During this often-frenzied benefits open enrollment season, clients are being offered this little bit of soothing advice: Think of this occasion as merely a “milestone” in the effort to stay in contact with employees about their offerings.

That’s how Rhonda Newman, a senior leader of Mercer’s communication consulting practice, puts it. She and other communication experts emphasize the year-round nature of keeping workers up to speed on the more than 30% of their compensation known as employee benefits.

So what are the employers on the cutting edge, with the assistance of their advisers, doing to ensure that employees fully leverage their benefits offering?

While sophisticated information technology plays a major role, it’s important to first think of the communication goal, rather than the tools to achieve it. First, as noted, benefit communication should be a year-round effort, and it should be proactive and engaging. For example, left to their own devices, many employees let inertia drive their decisions, defaulting into the same health plan election they already have in place.

“It’s always a good idea to encourage employees to [actively] re-enroll,” says Benz Communications CEO Jennifer Benz. At a minimum, re-enrollment jogs employees to update basic information such as their beneficiaries and number of dependents. But on a broader level, re-enrollment encourages employees to consider, if only fleetingly, whether they are choosing the health plan that best meets their needs.

Take a stand
Employers typically present employee options with a neutral tone, but that isn’t always a good idea, cautions Benz. In some cases, the company might want to steer employees to a particular benefit, like a new health plan, she says.

For many years, most employers have been aggressive in their efforts to persuade employees to boost their 401(k) deferral rates. And through their choice of a QDIA, they have, in effect, nudged employees into particular investment options. Benz believes employers will increasingly do the equivalent in the health plan area. The idea is to design and communicate health plans “so that it’s hard for employees to make a bad choice,” she says.

All of this demands a comprehensive communication strategy. The way to create one is to respond to the unspoken employee request, “Meet me where I am,” according to Mercer’s Newman.

The concept is figurative and literal. The literal dimension is to enable employees to access benefits information and direction wherever they happen to be physically, when they have benefits on the brain. That means mobile platforms, which are becoming increasingly popular.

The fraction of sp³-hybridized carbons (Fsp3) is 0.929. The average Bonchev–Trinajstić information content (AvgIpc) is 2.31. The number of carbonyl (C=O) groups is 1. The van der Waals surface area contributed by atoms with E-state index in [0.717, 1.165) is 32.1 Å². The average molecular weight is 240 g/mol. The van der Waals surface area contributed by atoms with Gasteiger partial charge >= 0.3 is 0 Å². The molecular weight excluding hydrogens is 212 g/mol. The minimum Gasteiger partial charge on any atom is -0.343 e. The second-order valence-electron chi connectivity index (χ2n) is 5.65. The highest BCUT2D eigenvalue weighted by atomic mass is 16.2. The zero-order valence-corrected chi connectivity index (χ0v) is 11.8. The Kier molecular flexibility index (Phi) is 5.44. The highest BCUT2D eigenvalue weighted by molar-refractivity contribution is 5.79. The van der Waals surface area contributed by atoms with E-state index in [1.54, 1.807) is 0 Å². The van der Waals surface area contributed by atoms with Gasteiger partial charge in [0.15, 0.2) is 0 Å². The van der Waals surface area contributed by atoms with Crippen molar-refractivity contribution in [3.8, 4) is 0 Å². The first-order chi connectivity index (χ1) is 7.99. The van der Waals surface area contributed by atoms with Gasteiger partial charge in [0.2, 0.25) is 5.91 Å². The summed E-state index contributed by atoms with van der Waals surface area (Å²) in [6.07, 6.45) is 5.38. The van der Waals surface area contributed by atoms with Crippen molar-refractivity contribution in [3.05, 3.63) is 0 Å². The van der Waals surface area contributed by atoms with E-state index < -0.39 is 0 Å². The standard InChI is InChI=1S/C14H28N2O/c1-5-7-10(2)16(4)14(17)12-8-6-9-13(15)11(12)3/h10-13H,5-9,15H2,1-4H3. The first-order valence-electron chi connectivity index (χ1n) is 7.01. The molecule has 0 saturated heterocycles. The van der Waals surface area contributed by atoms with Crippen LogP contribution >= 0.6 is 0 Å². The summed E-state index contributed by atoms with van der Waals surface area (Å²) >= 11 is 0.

So many employees instinctively reach for their smartphones for answers to all kinds of questions. If clients’ employees want to get an answer to an employee benefit question when they’re waiting at a pizza parlor for a carry-out order to be produced, why not make it available to them then and there?

Mobile benefits apps “can engage employees that they haven’t been before,” says Alex Ward, vice president with Hodges Mace, a benefits enrollment and communication services provider.

He emphasizes that the universe of avid smartphone users cross demographic boundaries. “It’s not just young people; 83% of the population owns a smartphone,” he says.

Ward warns against bombarding smartphone users with benefit information, however. For example, traditional SMS text messages are widely considered too intrusive for benefits communication. But smartphone app icons can, by leveraging the allure of “red dots” (those ubiquitous indicators that a message or update is waiting for you when you launch the app), draw employees in to absorb important messages about their benefits.

Pick a profile
The figurative dimension of “meet me where I am” is about “where I am in my life.” Benefits communication campaigns around appropriate 401(k) deferral and investment category options have long used personae and model employee profiles to lead employees to relevant content.

The employee picks out a profile from the supplied roster that looks most like him as a starting point for assessing his benefit options and thinking about what to do. Newman believes this approach can and will increasingly be used more broadly to help employees with all of their benefit choices.